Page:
Tracking the spread of Incel ideology online
A major new study is tracking the spread of Incel ideology online, to help academics and practitioners better understand the spread of extremist ideologies and aid the development of intervention measures.
The Incel (short for “involuntary celibate”) ideology is a misogynistic worldview whose proponents blame women for their lack of sexual activity, and which has been linked to several incidences of terrorism over the last decade.
Experts will create a comprehensive map of the online “Incelosphere”, a loose conglomerate of digital platforms hosting Incel-related content, in an attempt to show how the ideology spreads across different digital platforms, such as Reddit, 4chan, YouTube, as well as dedicated forums.
By doing so, the researchers hope to identify the dynamics through which the most extreme ideas gain or lose traction within the Incel subculture. They will also analyse the geographical spread of the Incel movement, to evaluate its prominence in the UK and Ireland.
To do this, they will develop bespoke computer-assisted software to analyse language used on the online forum. This will yield a ‘birds eye view’ of the worldview and narratives seen in the Incelosphere, instead of just those contained on specific platforms.
The study will be led by Dr Lewys Brace, from the University of Exeter, as part of a research team which includes Dr Debbie Ging from Dublin City University and Dr Stephane Baele from the University of Exeter.
Dr Brace said: “We will map the Incelosphere across multiple online platforms, analysing the content of discussions taking place there to understand how the movement has evolved.
“This is a timely piece of work, as the Incelosphere has been exhibiting increasingly extremist and violent rhetoric. Platforms such as Reddit and web providers have shut down online communities for violating its hate speech terms and conditions.
“Despite these efforts, however, the Incel movement has diversified and spread across different digital platforms, and is now no longer hosted solely on niche platforms such as sub-Reddits and 4chan boards, but has also contaminated mainstream digital platforms such as YouTube. This is happening at a time when incidents of Incel-related violence are increasing in frequency.”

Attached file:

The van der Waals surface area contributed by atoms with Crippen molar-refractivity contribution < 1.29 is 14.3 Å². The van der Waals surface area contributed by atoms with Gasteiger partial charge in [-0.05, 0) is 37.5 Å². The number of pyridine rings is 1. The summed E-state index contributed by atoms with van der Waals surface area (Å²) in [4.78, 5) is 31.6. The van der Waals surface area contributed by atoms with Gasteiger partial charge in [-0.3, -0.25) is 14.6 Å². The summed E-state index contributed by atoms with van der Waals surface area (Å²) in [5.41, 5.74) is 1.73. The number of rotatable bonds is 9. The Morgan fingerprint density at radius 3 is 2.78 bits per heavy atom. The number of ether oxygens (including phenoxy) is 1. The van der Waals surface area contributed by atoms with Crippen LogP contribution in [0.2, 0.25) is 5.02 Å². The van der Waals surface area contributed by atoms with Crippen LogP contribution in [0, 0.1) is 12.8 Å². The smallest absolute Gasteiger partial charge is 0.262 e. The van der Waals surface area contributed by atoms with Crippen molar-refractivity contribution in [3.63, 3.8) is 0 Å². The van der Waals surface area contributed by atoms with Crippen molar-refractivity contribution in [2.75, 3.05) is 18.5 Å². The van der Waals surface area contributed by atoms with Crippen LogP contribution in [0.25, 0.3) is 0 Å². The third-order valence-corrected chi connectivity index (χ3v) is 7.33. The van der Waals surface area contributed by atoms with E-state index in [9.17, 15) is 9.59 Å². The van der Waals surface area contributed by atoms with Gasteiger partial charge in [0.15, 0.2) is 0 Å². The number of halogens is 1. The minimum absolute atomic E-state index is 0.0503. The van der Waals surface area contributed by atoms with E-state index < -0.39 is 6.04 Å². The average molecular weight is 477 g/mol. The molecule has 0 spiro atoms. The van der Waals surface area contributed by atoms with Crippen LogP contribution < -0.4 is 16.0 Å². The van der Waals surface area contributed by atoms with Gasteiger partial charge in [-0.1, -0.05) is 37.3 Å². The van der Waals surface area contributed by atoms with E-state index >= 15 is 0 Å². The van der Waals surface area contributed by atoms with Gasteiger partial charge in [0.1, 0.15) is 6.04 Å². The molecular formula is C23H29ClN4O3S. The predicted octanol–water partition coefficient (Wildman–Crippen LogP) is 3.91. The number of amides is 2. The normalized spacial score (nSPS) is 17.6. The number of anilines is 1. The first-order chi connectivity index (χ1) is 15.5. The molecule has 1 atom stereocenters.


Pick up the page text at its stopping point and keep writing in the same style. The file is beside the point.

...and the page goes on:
The project is one of 11 recently-commissioned by the Centre for Research and Evidence on Security Threats (CREST) which will seek to address security threats facing the UK.
Commissioned by the Economic and Social Research Council, part of UK Research and Innovation, CREST is funded by the UK’s Home Office and security and intelligence agencies to deliver a world-class, interdisciplinary portfolio of activity that maximises the value of behavioural and social science research into security threats. The Centre is led by Lancaster University, with significant input from the universities of Bath, Central Lancashire, Portsmouth, St Andrews and University College London.
The Director of CREST, Professor Stacey Conchie, said: “We have a fantastic set of projects that once again draw on a variety of methods and disciplines that are key to the success of CREST and the growth of our community. The projects promise to drive forward our understanding of topics as diverse as security interventions in public spaces to the prosecution of extremists. I look forward to seeing what the teams produce.”
About Dr Lewys Brace
Lewys Brace is a Lecturer in Data Analysis (Criminology) and part of the University of Exeter’s Q-Step Centre, where he specialises in data science, extremism, terrorism, cybercrime, and Open-Source Intelligence (OSINT). His research currently focuses on online extremist radicalisation and the development of computational research methods for the social sciences. He is a Turing Fellow at the Alan Turing Institute and the lead for the Institute for Data Science and Artificial Intelligence’s Security and Policing theme. He can be found on Twitter with the handle @Lew_Brace.
For more information please contact: